capabilities and work ethic are best demonstrated through hmm.. demonstration. It’s better to manifest and apply your knowledge than cram it into an unrealistic arbitrarily limited timed environment. As the author says in the article, a blog [or in an academic setting – an essay or newspaper article] can demonstrate writing ability and actual accomplishment.
Other examples in the academic and professional worlds include:
- Organizing an event or campaign with complementary social media awareness;
- Producing your own movie or art/photo gallery;
- Presentations, which can demonstrate any number of topics and address skills of general public speaking abilities;
- Debates – how to craft a persuasive argument and defend your position,
- The lab portions of science classes, and many many many more ways for almost any academic or life skills area.
This is well worth the watch. I think it would be great to apply this mindset to be applied at all levels of education and even education based service. And maybe adapt it to better financing education. Let the brainstorming or should I say “hackschooling” begin.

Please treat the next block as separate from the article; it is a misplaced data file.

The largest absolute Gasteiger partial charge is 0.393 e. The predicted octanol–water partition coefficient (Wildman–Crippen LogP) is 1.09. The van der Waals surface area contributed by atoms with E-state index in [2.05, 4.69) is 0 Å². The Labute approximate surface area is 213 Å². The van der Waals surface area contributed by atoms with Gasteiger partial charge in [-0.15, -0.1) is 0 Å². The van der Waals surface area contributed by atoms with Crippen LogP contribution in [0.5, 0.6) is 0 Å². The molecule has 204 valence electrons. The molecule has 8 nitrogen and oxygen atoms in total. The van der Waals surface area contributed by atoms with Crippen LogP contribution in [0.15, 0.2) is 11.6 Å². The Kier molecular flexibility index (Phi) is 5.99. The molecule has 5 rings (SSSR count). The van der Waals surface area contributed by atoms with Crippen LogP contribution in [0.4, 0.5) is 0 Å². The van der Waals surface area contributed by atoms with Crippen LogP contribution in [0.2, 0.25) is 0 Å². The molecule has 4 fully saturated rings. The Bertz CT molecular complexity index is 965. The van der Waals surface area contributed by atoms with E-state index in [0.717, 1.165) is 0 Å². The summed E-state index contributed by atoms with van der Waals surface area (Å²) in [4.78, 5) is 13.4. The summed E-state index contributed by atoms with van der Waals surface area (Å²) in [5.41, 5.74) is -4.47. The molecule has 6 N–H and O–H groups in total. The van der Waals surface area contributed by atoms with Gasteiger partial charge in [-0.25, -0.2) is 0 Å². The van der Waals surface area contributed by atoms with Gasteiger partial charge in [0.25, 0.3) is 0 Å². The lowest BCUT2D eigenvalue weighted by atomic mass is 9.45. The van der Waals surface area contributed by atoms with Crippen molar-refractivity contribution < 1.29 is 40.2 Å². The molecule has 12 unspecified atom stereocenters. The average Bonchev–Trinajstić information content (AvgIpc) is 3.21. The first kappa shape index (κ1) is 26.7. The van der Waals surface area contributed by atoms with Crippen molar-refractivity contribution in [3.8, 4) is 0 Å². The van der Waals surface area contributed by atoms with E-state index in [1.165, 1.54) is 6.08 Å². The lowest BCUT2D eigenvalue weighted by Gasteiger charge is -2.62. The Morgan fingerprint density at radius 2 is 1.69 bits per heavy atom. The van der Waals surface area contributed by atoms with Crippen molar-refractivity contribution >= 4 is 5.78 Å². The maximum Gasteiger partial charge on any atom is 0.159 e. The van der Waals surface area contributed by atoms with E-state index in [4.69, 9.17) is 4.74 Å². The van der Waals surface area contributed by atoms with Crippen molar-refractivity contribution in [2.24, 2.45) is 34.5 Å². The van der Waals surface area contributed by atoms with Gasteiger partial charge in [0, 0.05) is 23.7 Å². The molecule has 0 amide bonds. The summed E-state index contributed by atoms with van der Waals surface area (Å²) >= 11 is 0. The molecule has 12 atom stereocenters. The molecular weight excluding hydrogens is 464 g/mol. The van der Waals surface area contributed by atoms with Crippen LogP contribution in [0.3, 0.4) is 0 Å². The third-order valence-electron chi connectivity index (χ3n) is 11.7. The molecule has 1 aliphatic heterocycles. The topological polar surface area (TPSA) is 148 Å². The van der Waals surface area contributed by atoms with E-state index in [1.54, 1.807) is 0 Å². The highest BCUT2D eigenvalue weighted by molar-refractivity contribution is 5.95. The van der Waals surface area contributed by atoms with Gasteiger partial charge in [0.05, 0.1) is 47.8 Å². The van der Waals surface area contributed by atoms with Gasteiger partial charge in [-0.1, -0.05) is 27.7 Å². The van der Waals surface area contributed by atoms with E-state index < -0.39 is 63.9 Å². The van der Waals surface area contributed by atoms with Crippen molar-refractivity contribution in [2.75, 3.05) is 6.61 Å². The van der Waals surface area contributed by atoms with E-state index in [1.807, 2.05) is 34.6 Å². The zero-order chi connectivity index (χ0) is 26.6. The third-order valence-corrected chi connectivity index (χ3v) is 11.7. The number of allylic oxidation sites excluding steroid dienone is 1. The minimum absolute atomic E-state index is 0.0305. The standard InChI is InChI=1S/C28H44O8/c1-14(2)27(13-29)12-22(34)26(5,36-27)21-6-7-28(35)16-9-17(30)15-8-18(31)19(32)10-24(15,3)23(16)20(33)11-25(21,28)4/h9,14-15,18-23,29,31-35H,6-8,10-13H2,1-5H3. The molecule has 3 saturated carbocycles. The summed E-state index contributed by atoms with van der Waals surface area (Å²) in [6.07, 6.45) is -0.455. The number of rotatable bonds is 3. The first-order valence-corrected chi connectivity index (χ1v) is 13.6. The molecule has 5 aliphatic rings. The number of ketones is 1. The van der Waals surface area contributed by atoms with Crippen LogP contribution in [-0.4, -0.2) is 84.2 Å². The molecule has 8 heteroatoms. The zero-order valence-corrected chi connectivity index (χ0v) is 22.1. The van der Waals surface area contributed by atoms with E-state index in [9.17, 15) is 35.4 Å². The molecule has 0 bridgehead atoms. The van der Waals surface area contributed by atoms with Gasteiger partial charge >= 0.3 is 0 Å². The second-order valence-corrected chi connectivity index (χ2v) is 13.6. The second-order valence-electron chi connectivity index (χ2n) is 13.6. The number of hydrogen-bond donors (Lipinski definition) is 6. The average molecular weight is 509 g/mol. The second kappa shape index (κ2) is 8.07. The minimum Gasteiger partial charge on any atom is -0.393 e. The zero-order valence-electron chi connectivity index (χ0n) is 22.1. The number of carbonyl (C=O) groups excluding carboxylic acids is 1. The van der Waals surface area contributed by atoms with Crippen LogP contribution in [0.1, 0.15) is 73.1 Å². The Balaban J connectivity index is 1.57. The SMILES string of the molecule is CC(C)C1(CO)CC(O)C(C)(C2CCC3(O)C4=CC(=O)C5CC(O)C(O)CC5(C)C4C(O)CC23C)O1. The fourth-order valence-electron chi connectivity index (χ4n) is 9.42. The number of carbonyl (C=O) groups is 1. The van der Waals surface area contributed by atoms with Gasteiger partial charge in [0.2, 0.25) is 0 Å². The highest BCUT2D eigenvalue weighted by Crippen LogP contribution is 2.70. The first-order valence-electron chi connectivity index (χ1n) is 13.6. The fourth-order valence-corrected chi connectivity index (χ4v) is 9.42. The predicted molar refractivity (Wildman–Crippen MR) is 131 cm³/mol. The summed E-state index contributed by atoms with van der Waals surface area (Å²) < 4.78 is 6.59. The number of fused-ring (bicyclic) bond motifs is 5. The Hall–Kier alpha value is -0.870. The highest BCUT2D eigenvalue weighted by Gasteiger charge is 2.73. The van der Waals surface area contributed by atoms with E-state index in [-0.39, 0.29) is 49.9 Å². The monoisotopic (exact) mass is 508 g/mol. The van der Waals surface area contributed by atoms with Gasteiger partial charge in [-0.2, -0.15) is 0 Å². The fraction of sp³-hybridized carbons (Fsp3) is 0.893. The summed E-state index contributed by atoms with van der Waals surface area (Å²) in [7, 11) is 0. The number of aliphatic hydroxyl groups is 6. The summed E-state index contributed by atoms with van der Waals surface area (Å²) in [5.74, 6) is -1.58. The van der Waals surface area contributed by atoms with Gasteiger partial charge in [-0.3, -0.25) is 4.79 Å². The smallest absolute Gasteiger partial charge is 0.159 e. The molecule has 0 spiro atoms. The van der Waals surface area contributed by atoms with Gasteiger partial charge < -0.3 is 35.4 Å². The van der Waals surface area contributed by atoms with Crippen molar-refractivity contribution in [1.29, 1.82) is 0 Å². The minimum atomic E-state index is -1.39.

I really really really, did I say really, hope S.1803 – Student Loan Borrower Bill of Rights passes. College affordability has a very long journey, but helping students deal with the current system as is, can be a fantastic start. This is a need that the US cannot ignore. Every time a new bill is proposed and the issue is brought to the local and national stages are small steps in the right direction.
After all, as highlighted in the article, “…the Institute for College Access and Success’ (TICAS) Project on Student Debt found that seven in 10 of 2012 college graduates had student loan debt. Additionally, the Class of 2012 had an average debt of $29,400.” And that’s just undergrad.